Osho Flexibles’ Open House reveals state-of-the-art technologies

Sagar Mehta, director of Osho Flexibles. Photo: The Packman

Roorkee-based Osho Flexibles organized an Open House on 7 and 8 February 2019 inviting various suppliers, manufacturers, brand owners as well as its competitors to see its new plant and the state-of-the-art equipment running on the work-floor. With printing samples available at the event, there were many questions from visitors about the various technologies on display and how it is possible to achieve the print quality on display.

“It is such a privilege for us to be able to demonstrate our passion and innovation to people who can really benefit from it,” said Sagar Mehta, director of Osho Flexibles. Osho Flexibles has made significant investment in its new flexible packaging plant which started commercial production about a few months ago.

Osho Flexibles has made significant investment in its new flexible packaging plant which started commercial production about a few months ago. Photo: The Packman

Of the more than a dozen equipment and machines installed at the plant, the two blown film lines from Rajoo Engineers and the two CI flexo presses from W&H, and Carraro attracted great attention from the visitors. Another blown film line from Rajoo was under installation when we visited the plant. The Open House attendees also got a chance to witness live demonstrations of a host of other machines installed at the plant including center-seal pouch making machines from XL Plastics, Simplex SL solvent-less laminator from Nordmeccanica and print inspection machines. The new plant also has a recycling plant from Ofru.

The Simplex SL solvent-less laminator from Nordmeccanica. Photo: The Packman

Mehta shared that the company plans to print 2,000 tonnes films on the two CI flexo machines every month. “With the CI flexo, our main target customers will be from the edible oil, bread, milk, diapers and sanitary napkins segments. In addition, we have done some interesting experiments at our plant. For example, we are using printed monolayer for atta (wheat) packaging.”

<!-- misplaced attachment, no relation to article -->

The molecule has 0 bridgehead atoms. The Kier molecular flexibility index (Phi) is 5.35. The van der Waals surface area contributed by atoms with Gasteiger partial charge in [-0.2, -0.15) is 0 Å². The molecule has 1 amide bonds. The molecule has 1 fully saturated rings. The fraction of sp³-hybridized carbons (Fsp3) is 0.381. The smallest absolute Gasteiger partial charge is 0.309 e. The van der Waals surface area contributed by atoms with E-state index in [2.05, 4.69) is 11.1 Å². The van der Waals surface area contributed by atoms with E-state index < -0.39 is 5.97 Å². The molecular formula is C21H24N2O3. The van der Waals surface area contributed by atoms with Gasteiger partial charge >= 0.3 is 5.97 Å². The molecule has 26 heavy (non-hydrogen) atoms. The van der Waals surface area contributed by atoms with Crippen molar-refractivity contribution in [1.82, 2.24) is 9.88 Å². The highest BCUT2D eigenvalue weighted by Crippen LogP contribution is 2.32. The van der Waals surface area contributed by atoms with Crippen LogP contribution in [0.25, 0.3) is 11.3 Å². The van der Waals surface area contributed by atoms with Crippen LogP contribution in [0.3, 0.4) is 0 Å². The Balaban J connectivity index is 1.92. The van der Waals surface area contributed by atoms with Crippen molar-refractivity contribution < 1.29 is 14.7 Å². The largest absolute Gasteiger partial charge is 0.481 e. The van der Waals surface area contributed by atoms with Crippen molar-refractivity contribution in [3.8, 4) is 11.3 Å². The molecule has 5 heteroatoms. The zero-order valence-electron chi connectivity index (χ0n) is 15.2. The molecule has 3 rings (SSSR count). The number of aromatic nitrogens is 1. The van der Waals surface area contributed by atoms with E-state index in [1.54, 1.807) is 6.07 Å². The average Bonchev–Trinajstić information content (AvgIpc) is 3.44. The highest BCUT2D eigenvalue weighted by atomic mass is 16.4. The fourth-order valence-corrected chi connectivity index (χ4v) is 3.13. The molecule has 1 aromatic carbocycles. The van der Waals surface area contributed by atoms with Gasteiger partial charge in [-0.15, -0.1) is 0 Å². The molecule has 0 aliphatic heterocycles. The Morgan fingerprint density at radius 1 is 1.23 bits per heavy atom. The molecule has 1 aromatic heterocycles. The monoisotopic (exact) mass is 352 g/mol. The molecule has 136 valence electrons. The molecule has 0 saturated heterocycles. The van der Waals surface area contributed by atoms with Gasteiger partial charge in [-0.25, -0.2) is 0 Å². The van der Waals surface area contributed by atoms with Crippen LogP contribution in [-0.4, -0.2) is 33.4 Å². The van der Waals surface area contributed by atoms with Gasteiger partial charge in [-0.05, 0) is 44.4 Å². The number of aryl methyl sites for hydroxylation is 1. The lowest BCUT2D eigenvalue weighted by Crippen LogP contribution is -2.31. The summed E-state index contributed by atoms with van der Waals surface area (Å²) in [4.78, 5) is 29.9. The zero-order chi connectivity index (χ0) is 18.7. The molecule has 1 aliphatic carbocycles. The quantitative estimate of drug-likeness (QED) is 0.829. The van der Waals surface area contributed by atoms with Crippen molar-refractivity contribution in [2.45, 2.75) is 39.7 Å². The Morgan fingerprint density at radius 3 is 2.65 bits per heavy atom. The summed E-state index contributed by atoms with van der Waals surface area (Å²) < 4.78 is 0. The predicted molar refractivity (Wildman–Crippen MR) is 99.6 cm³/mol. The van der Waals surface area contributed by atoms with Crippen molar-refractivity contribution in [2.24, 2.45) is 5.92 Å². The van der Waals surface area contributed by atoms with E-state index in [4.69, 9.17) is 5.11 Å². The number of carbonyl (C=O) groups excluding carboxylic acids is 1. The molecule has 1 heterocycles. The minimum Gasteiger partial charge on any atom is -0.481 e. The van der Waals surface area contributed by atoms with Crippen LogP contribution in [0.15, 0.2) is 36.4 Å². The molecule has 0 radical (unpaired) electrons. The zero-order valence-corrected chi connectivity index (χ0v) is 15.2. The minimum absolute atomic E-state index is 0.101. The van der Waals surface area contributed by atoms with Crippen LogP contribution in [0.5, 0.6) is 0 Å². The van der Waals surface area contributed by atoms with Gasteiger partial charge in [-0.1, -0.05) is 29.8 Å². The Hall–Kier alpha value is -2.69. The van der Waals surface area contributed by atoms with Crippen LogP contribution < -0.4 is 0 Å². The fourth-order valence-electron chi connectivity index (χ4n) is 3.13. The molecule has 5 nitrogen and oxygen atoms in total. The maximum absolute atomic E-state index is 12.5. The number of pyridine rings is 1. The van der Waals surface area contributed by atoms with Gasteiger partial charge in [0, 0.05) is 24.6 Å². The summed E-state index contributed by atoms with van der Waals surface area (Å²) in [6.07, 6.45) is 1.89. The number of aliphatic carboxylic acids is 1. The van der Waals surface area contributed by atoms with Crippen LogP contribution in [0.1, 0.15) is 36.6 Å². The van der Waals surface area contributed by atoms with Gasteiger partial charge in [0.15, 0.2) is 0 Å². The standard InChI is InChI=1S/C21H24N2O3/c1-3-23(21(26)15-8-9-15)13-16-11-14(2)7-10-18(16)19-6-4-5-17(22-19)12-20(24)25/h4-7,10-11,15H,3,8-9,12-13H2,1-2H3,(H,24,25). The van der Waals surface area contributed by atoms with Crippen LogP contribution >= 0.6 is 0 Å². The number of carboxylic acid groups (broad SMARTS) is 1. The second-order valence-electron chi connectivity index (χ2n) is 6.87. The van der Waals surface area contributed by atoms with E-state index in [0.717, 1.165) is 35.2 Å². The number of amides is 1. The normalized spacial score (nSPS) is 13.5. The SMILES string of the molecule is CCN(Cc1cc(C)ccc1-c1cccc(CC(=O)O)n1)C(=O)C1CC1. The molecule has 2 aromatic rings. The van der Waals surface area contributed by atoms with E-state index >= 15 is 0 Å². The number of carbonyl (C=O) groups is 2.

Miraflex A from W&H
At speeds up to 400 meters per minute, the 8-color 1.3 meters wide Miraflex A at Osho Flexibles is one of the most advanced CI flexo presses in the world. “The press has a lot of features which will help us achieve outstanding performance and also create huge opportunities with a lot of perennial savings. The complete automation system in the press is integrated on a single panel. This creates a huge convenience and you can manage the quality much better,” said Mehta.

Anuj Sahni and Saroj Pradhan of W&H. Photo: The Packman

Anuj Sahni of W&H said, “The Miraflex A CI flexo comes loaded with many automation features. For example, the 100% web inspection system on this press is delivered and made by us and fully integrated inside the automation panel. So it helps operator handle it with a lot of ease. In addition, we have a lot of many other features which help you on saving resources. For example, the wash-up system of the press consumes much less solvent as compared to any other presses. Then, we have systems for fast changeovers, hence reducing the downtime of the press.”

Sahni shared that another CI flexo press installation is currently going on at a company in North India. Of late, W&H has installed its machines in many companies including Vijay Neha Polymers in Hyderabad, Balaji Multiflex in Rajkot, Global Polybags in Madhurai and Jayshree Propack in Ahmedabad.